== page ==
Mr. Mittens moves into his fur


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Jan 27, 2024

Mr. Mittens moves into his fur

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After being found on the streets of Hamilton and moving from one foster family to another, Mr. Mittens has found his forever home.

Or fur-ever home.

Last week, Mr. Mittens moved in a home of his own, built by Holy Cross Secondary School students. The cat house is now set up in the backyard of the Pets Niagara sanctuary, a volunteer-run, non-profit organization educating, fostering, adopting and providing sanctuary for cats, dogs and small farm animals.

It's a 7.4-square-metre completely finished home, said Pets Niagara founder Susan Young. It has a vinyl floor, panelled walls and ceilings, a thermostat-controlled electric heating system which kicks in on colder days and nights, a cooling tower for hot days, a cat tree with five levels, a comfy plush bed, a cupboard of treats, a supersized litter box and a chair for his medical needs.

Building a "cat-io" is the final step, which will allow Mr. Mittens to exercise, keeping his immune system strong.

"They did a magnificent job. It really is a very first class little cat house," said Young.

Nine-year-old Mr. Mittens has feline immunodeficiency virus (FIV), which has no cure but attacks a cat through its immune system, leaving it vulnerable to other infections. It is transmitted to other cats through deep bite wounds.

On top of that, an unknown injury to Mr. Mittens caused neurological damage, leaving him chronically incontinent.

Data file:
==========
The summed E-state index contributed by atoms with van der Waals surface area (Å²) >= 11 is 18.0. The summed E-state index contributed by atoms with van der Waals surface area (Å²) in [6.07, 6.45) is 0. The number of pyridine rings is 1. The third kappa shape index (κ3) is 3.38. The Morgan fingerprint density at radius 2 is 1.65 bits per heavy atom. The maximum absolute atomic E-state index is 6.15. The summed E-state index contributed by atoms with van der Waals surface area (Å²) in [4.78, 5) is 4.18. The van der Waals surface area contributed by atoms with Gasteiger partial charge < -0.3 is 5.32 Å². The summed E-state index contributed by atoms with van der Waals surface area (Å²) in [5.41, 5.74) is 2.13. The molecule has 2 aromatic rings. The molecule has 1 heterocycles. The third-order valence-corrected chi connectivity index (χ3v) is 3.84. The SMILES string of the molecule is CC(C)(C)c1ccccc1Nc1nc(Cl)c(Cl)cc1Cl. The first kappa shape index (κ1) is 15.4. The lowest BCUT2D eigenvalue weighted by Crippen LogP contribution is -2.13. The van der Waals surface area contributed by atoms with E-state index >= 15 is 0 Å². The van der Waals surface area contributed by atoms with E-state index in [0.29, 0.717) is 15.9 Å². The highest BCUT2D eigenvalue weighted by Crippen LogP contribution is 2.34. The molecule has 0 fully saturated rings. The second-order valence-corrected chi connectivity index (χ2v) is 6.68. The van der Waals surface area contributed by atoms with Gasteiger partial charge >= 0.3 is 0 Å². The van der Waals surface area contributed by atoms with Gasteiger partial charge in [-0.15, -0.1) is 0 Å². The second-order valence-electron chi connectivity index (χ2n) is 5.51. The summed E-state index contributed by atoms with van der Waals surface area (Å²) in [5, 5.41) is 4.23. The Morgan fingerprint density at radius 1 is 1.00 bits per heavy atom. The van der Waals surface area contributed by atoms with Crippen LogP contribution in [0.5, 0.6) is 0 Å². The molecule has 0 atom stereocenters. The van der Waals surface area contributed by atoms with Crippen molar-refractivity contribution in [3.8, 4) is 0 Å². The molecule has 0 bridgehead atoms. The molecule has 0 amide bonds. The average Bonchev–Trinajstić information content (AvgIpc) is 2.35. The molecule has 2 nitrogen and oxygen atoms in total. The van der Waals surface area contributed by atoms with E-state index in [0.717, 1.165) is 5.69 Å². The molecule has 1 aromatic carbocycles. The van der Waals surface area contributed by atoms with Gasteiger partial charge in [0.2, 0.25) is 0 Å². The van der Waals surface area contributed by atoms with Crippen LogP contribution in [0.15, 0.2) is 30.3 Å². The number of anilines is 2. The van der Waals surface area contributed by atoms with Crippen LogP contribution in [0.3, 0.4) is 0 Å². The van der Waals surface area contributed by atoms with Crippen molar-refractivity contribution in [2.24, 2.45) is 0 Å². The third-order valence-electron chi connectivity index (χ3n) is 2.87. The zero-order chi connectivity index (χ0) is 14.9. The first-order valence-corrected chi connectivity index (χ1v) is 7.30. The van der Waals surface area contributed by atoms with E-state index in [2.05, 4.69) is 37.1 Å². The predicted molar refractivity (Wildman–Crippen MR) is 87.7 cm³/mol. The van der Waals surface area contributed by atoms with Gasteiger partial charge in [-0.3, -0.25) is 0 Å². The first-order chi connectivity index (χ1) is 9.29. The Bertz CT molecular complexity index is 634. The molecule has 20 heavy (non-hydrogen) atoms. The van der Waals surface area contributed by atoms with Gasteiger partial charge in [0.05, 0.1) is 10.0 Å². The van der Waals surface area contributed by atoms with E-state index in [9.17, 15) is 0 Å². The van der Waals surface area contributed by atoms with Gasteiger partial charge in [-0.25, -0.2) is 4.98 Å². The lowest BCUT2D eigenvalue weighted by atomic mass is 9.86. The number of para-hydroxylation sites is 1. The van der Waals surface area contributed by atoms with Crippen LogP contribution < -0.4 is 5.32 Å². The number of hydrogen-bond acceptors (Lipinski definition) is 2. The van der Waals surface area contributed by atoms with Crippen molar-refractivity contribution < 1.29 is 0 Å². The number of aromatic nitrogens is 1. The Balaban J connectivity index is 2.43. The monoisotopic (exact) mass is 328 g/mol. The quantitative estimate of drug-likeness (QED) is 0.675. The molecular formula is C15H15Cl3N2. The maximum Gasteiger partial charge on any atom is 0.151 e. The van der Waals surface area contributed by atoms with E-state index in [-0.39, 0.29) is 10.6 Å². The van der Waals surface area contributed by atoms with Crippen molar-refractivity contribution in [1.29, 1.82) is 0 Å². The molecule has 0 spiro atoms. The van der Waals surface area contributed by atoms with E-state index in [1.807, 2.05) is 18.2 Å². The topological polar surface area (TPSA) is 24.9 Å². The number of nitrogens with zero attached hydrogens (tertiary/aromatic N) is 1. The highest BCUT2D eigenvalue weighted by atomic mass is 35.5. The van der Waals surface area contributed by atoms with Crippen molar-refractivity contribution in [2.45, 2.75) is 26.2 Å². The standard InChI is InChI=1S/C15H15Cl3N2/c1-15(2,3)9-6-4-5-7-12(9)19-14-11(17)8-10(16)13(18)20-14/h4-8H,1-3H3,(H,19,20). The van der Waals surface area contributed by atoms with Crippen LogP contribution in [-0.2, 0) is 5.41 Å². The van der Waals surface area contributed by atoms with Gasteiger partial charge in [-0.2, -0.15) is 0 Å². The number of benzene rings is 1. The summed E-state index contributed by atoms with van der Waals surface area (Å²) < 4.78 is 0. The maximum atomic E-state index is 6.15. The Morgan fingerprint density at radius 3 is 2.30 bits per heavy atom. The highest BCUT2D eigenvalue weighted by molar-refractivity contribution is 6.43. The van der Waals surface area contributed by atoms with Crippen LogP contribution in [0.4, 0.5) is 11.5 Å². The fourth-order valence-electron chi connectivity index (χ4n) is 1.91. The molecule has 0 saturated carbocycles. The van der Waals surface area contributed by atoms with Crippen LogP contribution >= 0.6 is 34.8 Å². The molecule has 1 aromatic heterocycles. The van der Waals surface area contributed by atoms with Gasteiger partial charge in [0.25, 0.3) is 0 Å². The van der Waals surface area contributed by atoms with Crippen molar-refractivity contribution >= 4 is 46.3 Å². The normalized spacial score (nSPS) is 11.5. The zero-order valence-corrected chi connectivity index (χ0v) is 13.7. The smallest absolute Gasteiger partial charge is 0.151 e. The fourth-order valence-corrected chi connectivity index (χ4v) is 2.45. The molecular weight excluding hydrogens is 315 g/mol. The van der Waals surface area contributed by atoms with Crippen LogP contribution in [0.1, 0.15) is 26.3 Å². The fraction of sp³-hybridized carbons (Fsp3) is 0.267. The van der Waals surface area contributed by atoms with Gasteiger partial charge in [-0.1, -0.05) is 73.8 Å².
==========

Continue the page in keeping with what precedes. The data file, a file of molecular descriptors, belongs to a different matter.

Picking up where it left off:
His rescuer, Catherine Milner said she wasn't comfortable letting him roam as a street cat, and it would be difficult to have him live as a house cat. Instead, Milner and Pets Niagara reached out to the community asking for help to either build or buy Mr. Mittens an outdoor home.

In October, Young received a call from Mike Sirotnik who offered to build a cat home with his construction class at Holy Cross.

Mr. Mittens moved in last week, and it was tough in the beginning for him, having to get used to another new home, "he's much better," said Young.

"He's very loving this little cat. The first couple of days were a little rough because, of course, he didn't know what to expect from being his new caretaker. He was in another strange place."

Young founded Pets Niagara in 2012, having been involved in animal rescue since 1970. Her goal was to take in animals that are generally overlooked when they go into a shelter, such as seniors, medical and behavioural problems.

Pets Niagara also takes a number of pets from people fleeing abusive situations, and when the person is back into a stable home environment and want their animal back, they can have them back.

"As soon as I opened the doors, I was flooded with phone calls and we got full very quickly. Because we’re in St. Catharines, I can keep up to eight animals with me on my property so I decided I would look after al the medical cases, that's my expertise area," she said. "For others that are long-term care, they go into foster homes."

Every year since, the number of animals needing assistance "just gets worse."

"It's a constant battle to keep up with fundraising for what we need and Mr. Mittens he has prescribed food and medication prescribed so he's going to be a bit more expensive than our other ones."

Due to his myriad problems, Mr. Mittens will spend his life at the sanctuary, but Young said being FIV+ is no longer a death sentence. Being a rescue, there is little information on his history, but Young will do exploratory testing to find out what exactly Mr. Mittens’ injuries are.

Mr. Mittens’ back end is very tender she said, with no movement in his tail. Young said that is evidence he has been through a "high impact trauma."

"Up 'til this point, the recommendation is to have the tail amputated but I won't go there until I get a full set of X-rays and find out exactly where the injury was and what kind of injury it was," she said.

"He's got at least another good five years if we can keep him happy and healthy."

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